14 February 2011

all the dishes are still dirty

Happy Valentine's Day!

I am so blessed by my darling valentine and our three little miniature valentines.

So blessed, that, this morning, when Ada Bee asked if she could make banana bread muffins (the oven is already preheated, Mama), I said 'Sure.'

One of my big goals for the next couple of years is to teach Ada to be a competent cook. She can now read well enough to follow a recipe, and she's responsible enough to not burn the house down. Not that I'm ready to truly abandon her in the kitchen, but I don't feel like I have to worry that while I'm putting in a load of clothes, she's going to put her finger in the immersion blender.

Wait, that was me.

At 25 years of age.

Well, over the last couple of weeks, she's made a couple of things alone. I'm usually also in the kitchen, but I'm not counting her teaspoons.

So, today, while I was getting the boys dressed and such, Ada began making banana muffins.

And I didn't monitor any of it. At all.

Come to find out, maybe that would have been a good idea.

After the timer went off, we opened the oven.

This is what we found.

So, we got back out my recipe for banana bread (a recipe that I've made at least 100 times, maybe closer to 500), and examined.

"Oh, one AND A HALF cups of flour...I forgot that half of a cup."

Yeah. That's what you did alright, bee.

Ada Bee was disappointed. "I worked so hard, and all the dishes are still dirty." I hate it for her. But what a wonderful lesson to learn now - when you're six - rather than when you're twentysix.

One of the biggest things a parent can do to to make a child really feel our love and God's grace is to empathize. So, this morning, before Ada set about Latin and Spelling and Grammar, I gave her a few stories of my cooking disasters.

The time I put the cheesecake in the waterbath without wrapping the springform pan in foil first.
The time I put the roast in the oven, invited folks for supper, and didn't turn the oven on.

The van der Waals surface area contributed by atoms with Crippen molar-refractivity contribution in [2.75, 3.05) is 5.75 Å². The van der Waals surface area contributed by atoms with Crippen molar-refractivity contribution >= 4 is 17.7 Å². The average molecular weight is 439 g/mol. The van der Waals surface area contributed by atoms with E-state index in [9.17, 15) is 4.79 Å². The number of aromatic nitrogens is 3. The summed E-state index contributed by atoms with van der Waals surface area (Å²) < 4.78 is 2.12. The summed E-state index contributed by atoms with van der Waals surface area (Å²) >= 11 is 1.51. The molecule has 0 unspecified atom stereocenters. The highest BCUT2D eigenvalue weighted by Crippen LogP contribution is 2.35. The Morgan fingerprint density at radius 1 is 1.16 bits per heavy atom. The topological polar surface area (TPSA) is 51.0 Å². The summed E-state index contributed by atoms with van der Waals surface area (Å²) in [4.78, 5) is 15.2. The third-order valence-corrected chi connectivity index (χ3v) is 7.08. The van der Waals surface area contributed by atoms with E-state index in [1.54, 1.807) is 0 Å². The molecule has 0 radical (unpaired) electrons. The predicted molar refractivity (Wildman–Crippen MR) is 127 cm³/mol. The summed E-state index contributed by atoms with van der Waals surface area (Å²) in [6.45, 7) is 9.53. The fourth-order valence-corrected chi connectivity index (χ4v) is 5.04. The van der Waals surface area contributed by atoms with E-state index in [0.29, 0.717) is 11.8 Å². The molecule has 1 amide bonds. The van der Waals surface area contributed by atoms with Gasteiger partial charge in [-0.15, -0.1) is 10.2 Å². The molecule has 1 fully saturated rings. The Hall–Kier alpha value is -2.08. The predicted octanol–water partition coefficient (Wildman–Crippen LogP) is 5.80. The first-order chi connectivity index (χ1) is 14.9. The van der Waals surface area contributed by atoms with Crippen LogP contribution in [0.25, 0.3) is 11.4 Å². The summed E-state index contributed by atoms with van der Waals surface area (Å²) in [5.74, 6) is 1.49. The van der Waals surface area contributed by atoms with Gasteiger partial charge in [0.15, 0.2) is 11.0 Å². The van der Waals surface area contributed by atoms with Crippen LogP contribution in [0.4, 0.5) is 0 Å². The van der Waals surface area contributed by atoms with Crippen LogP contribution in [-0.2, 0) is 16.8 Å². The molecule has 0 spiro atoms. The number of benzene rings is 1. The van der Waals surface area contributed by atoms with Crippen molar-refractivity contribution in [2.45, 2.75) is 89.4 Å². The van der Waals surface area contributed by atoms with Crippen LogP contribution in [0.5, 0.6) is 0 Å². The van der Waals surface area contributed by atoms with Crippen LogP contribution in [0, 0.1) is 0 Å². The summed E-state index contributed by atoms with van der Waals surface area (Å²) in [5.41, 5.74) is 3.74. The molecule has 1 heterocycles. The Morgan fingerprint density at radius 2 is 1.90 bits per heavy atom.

The (at least one) time I turned the red beans on high to speed up their cooking and didn't check on them before every single bit of the water was gone and I had a burned mass of dried out red beans .
The time I pulled a pie out of the oven, placed it on the stove and later turned the wrong eye on, which I didn't notice until the pie was actually on fire. There was a burning pie on my stove. It was awesome.
The 523 times I've burned the bread. Including this past saturday night....

Ada and I had some good laughs, and after her disappointment, she did not feel failure - she felt camaraderie. She did fail, in an important sense of the word. She failed to follow directions, and that resulted in us having 24 miniature burned cups of banana soup. And it's important that I not think that failure is cute. (or at least not let on...) But, it ain't the end of the world. It's not even the end of the morning. And she gets that.
She knows that I'm perfectly capable of failure, but the key is that she knows that I'm also perfectly capable of success. And so shall she be.

Ada said, "Oh well - I tried to make a valentine treat."
I said, "let's have a reeses peanut butter cup."
She said, "I'll mess up more often."

Uh oh...

1 comment:

  1. Love it! What a great lesson, and I'm sure Ada (your Ada that is) will be a great cook like her mama. I pretend to cook, but usually I mess something up horribly. Like last month, when I made a pumpkin roll and forgot the pumpkin. Or a few years ago, when I made chicken pot pie...and you guessed it, forgot the chicken. Here's hoping my Ada will have better luck :)